Framing done and double checked for errors. This took a lot longer than I’d expected it to. I had to rip out all the framing members from an entire section (each long wall was put up in 3 sections) due to it being a bit sloppy. I ended up having to do it twice because I messed up the second time around. The videos and online tiny house training section go over in detail on framing but I seemed to have been in a bit of a hurry. The experience taught me to go slow for sure. The thing I’m learning already is that with a Tiny House by the time you get good at something, you’re now done with that one thing. By the time I got good with the wall framing, it was over. In an average sized house this wouldn’t be the case.
I also applied metal ties around corners and from the subfloor to the walls approximately every other beam. In addition to that I applied metal ties from the walls to the dormers. The ties on those attach at several locations (the wall, both top plates, and the dormer framing itself). This means that the subfloor, which is attached using L-brackets around the exterior of the metal trailer and to the wooden beams throughout the center, is attached using standard framing nails and metal brackets is also attached using framing nails and brackets to the dormer framing. Super secure!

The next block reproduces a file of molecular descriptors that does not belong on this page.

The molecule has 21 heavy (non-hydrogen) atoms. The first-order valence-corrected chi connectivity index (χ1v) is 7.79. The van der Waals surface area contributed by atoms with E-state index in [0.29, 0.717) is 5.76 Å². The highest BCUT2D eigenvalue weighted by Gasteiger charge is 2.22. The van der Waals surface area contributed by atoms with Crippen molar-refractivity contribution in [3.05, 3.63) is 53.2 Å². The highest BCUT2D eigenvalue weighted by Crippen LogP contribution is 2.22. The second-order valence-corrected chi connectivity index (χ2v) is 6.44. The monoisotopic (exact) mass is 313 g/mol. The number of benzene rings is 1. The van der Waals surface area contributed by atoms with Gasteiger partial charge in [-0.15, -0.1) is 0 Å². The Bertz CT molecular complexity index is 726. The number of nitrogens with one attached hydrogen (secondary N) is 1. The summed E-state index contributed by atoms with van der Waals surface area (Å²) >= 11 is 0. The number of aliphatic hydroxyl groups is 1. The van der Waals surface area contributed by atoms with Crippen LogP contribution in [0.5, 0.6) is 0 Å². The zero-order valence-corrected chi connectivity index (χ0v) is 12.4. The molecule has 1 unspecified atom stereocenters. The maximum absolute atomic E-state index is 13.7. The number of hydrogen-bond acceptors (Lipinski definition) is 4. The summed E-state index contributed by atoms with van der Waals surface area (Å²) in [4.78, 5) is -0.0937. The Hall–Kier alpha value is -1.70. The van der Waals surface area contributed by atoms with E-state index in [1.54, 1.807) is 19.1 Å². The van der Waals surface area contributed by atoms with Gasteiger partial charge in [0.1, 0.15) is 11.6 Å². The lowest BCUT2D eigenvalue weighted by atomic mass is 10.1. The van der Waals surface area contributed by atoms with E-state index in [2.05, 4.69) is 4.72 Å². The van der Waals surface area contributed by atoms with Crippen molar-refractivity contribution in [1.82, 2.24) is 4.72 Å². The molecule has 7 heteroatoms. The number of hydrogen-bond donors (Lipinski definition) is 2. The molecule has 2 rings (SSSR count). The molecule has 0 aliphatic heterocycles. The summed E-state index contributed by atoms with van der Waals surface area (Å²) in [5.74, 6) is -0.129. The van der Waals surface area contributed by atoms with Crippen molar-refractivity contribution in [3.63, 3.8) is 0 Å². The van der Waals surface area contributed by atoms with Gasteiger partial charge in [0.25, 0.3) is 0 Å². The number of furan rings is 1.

The loft joists also got attention (not pictured). I blocked in the joists which will make the loft a lot sturdier and give me some extra places to glue the sheathing to. This was something built into the Tiny House plans. The only thing I changed was the spacing to accommodate the structure below since I’d changed the size of the trailer in the plans. Since they are Google Sketchup plans it makes it pretty easy to do.
Sheathing was a bear on my own. After trying and failing to get the first piece of 1/2″ OSB on straight I put a call out on FaceBook for friends who needed a little extra cash to come help me for a day or two putting up sheathing. You could cut the pieces of OSB in half to make them easier to install but I wanted a stronger structure. Since OSB plays such a big roll in structural integrity I wanted it to be as strong as possible. Once the call went out I had someone over the next day and got the sheathing rolling pretty fast. It was as simple as measure, cut, glue, hold in place and nail in place. Make sure there is enough of a gap between OSB sheets to take care of the swelling that can happen when it gets cold.
After the OSB was on the house’s movement back and forth was a lot less. Time to get the roof started. The first step is the ridge beam. Its shown a bit in the pictures, but more on that in the next post.